Children with weaker trunk-muscles move forward with their belly on the ground for a longer time. This strengthens the back and muscles of the trunk. Only after this do they crawl on all fours with the trunk lifted away from the ground. A child with a weak back will crawl on the belly for a long time – later, perhaps for months on all fours at the pace of an express train – without ever considering sitting or standing up. In time, these children, too, sit and stand up on their own, without our having sat or stood them up; it just happens later than average. They also learn to stand – to sit and stand correctly, although it may come later than with other children. If we are patient enough to wait for it to happen and if we do not urge them, they too, will sit and stand straight.
It is clear that a child needs space to be able to crawl, more than there is in a little crib or play-pen. Children will only develop as described above if they are given the opportunity to try out these movements when they want to.
“The opportunity to move is important, but to do so when they want to is even more so.”
Getting up into the vertical
The first attempts to stand up usually take place during the last quarter of the first year. A child never sits or stands up from the position of lying on his back. The sequence is always as described above. First he turns onto the belly. Then he begins to pull his knees in etc. Normally, development from independently turning onto the belly to the beginnings of getting up takes five to six months. Starting in a secure prone position (on the stomach), he turns half onto the side, supported by one arm, and with the head lifted. In this way he comes to a half-sitting position. Later on he will sit up completely. Or he gets up onto his knees, then uses the sole of one foot for support, and then stands up. However, every movement in this process demands weeks or months of practice, like all the other sequences described.
One who sits well, who is able to sit, not only sits upright, but also economically. Sitting does not tire this person; it is not a strain for him, but is more likely to be restful. Inappropriate, faulty, unhealthy sitting, however, demands a great effort and is exhausting. When children first sit up, they are not yet able to sit. They frequently sit with bent, crooked backs, holding on tight and making great effort. They tire rapidly and lie down to rest. We never force a child to sit. For some time they continue to play on all fours, or while lying on their front or back – if they are given the opportunity to do so. Later on they will sit while playing, more often for longer periods of time. But they move about, changing their position, constantly searching for a state of balance. They spread their legs out in front and back, they kneel, sit on their heels, squat on one or both feet, or sit on the ground in between their knees, etc. They try out the various kinds of positions in sitting, just as they have done in the other stages of their development. When they have found a good state of balance and have mastered sitting, they will play in the sitting position – their backs straight – without overexerting themselves or getting exhausted.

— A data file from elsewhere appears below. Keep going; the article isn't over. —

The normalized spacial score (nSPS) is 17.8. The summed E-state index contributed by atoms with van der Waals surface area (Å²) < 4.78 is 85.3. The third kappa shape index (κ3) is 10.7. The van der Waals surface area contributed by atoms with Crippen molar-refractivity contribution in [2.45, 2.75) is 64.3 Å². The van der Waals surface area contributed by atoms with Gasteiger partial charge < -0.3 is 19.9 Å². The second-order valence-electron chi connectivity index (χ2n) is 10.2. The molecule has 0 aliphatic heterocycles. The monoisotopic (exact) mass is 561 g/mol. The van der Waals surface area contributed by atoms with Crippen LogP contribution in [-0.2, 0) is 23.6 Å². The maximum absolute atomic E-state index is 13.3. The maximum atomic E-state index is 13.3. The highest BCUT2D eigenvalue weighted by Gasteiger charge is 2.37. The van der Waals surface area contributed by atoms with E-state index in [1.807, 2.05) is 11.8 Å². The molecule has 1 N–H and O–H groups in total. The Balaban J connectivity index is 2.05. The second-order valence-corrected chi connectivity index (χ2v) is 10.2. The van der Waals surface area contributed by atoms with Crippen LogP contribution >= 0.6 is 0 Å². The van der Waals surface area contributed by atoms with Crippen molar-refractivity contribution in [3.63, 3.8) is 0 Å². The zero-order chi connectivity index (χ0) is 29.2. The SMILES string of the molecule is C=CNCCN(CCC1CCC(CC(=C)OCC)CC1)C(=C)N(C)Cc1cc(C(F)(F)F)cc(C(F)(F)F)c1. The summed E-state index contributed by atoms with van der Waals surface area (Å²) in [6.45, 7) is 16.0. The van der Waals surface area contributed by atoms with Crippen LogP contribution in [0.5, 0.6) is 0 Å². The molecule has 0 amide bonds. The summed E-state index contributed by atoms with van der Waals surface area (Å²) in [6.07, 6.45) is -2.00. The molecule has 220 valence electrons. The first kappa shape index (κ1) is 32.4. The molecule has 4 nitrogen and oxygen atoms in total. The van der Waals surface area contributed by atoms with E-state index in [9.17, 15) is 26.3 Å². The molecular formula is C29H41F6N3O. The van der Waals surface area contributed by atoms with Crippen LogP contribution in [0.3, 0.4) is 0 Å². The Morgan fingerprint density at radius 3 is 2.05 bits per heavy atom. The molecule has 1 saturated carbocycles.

Usually the child tries standing at the same time as sitting. It can happen that children stand up first, not sitting until later. In a kneeling position or rocking on the knees, they grasp the bars of their playpen or some other stable object and pull themselves up. At first they hardly rest on their feet, although they are standing. Clinging to something with their hands they hold themselves up in a vertical position. To help support themselves, they may lean on something with their belly, pushing their lower back forward. They stand, sit, crawl, stand again, sit, crawl – repeat their movements, checking their balance, strengthening their spine and muscles as is appropriate for the child. In the beginning resting more on their hands and belly than their feet, until they are balanced themselves and stand playing without support. As soon as they stand up they practice “walking” beside a railing while they are holding on to it. Remember, they rest more on their hands and belly than on their feet.
Standing up alone